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Five Things to Know, Jan. 30, 2023

1.   China could be at war with the United States two years from now, a top Air Force general predicted in a bombastic and unusual memo to troops under his command, asserting a significantly shorter timeline before potential conflict than any other senior U.S. defense official to date. Gen. Michael A. Minihan, who as head of Air Mobility Command oversees the service’s fleet of transport and refueling aircraft, warned personnel to speed their preparations for a potential conflict, citing Chinese President Xi Jinping’s aspirations and the possibility that Americans will not be paying attention until it is too late.

2.   NATO Secretary-General Jens Stoltenberg on Monday called for South Korea to provide direct military support to Ukraine, saying Kyiv is in urgent need of weapons to fight off the prolonged Russian invasion.

3.   Russian shelling killed at least five people and wounded 13 others during the previous 24 hours, Ukrainian authorities said Monday, as the Kremlin’s and Kyiv’s forces remained locked in combat in eastern Ukraine ahead of renewed military pushes that are expected when the weather improves.

4.   Former U.K. Prime Minister Boris Johnson said that President Vladimir Putin didn’t seem serious about avoiding war in the days before Russia invaded Ukraine — and at one point told the British leader it would be easy to kill him with a missile. The Kremlin denied Putin made any such threat.

5.   A South Korean soldier stationed near the border with North Korea accidentally fired a heavy machine gun during a weekend training session, according to military officials. Four rounds from a KR-6 were fired from a guard post in northern Gangwon province at 6:27 p.m. Saturday, a spokesman for the South’s Joint Chiefs of Staff told Stars and Stripes by phone on Monday.

The rough road to Army integration, America the energy giant and more in February magazine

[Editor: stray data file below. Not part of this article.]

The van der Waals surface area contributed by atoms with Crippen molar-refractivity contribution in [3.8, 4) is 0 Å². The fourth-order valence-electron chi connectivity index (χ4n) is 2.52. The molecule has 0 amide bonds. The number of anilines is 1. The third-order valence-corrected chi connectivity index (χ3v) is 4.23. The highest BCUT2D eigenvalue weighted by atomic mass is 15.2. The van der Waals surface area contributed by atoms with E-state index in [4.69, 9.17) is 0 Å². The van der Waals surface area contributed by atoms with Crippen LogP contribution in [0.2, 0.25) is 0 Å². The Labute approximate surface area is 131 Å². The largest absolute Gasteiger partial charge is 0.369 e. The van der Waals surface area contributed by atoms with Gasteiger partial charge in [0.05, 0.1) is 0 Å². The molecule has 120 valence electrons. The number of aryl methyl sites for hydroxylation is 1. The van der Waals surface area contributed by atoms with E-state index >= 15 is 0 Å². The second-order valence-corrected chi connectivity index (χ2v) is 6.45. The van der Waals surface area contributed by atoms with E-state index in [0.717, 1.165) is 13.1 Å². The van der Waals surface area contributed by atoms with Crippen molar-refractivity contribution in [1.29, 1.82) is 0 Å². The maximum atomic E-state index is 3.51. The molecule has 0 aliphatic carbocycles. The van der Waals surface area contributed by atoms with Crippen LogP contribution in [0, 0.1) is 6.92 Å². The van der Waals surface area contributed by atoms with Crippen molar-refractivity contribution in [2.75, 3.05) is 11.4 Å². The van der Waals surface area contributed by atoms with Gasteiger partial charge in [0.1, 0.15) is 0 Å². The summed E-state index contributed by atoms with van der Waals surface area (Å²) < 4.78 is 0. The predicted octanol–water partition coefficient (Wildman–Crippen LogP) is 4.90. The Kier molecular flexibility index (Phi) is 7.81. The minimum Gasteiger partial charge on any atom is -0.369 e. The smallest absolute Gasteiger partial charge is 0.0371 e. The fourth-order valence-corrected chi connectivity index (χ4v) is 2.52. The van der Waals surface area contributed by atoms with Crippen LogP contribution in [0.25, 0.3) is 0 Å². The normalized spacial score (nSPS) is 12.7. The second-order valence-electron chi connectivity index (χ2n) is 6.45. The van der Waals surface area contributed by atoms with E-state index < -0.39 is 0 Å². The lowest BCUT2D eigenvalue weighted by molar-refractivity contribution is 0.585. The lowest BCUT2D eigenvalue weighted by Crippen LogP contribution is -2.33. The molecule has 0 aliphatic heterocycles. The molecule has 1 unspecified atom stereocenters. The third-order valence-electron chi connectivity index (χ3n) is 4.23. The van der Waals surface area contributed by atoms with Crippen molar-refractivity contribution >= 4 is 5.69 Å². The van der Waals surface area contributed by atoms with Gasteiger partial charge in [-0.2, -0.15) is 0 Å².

Check out the February issue of The American Legion Magazine, which includes articles on America’s pursuit of energy independence, Army desegregation and integration during the Korean War, the extension of The American Legion’s relationship with Chip Ganassi Racing and more. The clickable digi-mag is available through

• In “Power Up,” Alan Greenblatt explains why total U.S. energy independence remains elusive, despite record production. “No matter how much supply is on hand, if demand is greater elsewhere markets will respond,” he writes. Nor would it work to wall off the country in terms of energy. “There will always be some moving out and some coming in.”

• Author and historian Thomas J. Ward Jr. describes how the Korean War led to integrated forces, as leaders concluded that all-Black units performed poorly not because they were Black but because they were segregated. “I know we fought as well as any other unit did,” said Curtis Bolton, who served with the 24th Infantry Division, “and the information has been distorted and stories too that are not true.”

• As National Commander Vincent J. “Jim” Troiola prepares to speak at the annual Lincoln Pilgrimage in Springfield, Ill., he reflects on the words and legacies of America’s first and 16th commanders in chief.

• Alex Palou, 2021 NTT INDYCAR Series champion, will drive the Legion’s car in the upcoming season, along with 2022 Indianapolis 500 winner Marcus Ericsson and INDY NXT driver Kyffin Simpson. “We are humbled to continue supporting The American Legion’s mission in ending veteran suicide,” said Chip Ganassi, owner of Chip Ganassi Racing, which signed a multiyear partnership with the Legion in December. “We will do absolutely everything we can to help veterans get the support they need while raising public awareness of the Be the One campaign.”

• This issue’s “On Point” highlights The American Legion’s support for the Valor Medals Review Project, a research effort examining cases of U.S. military personnel who served during World War I and may have been denied warranted Medals of Honor due to ethnicity or religion.

Members can click here to access the digital magazine.

To join The American Legion and enjoy monthly digital issues of The American Legion Magazine, visit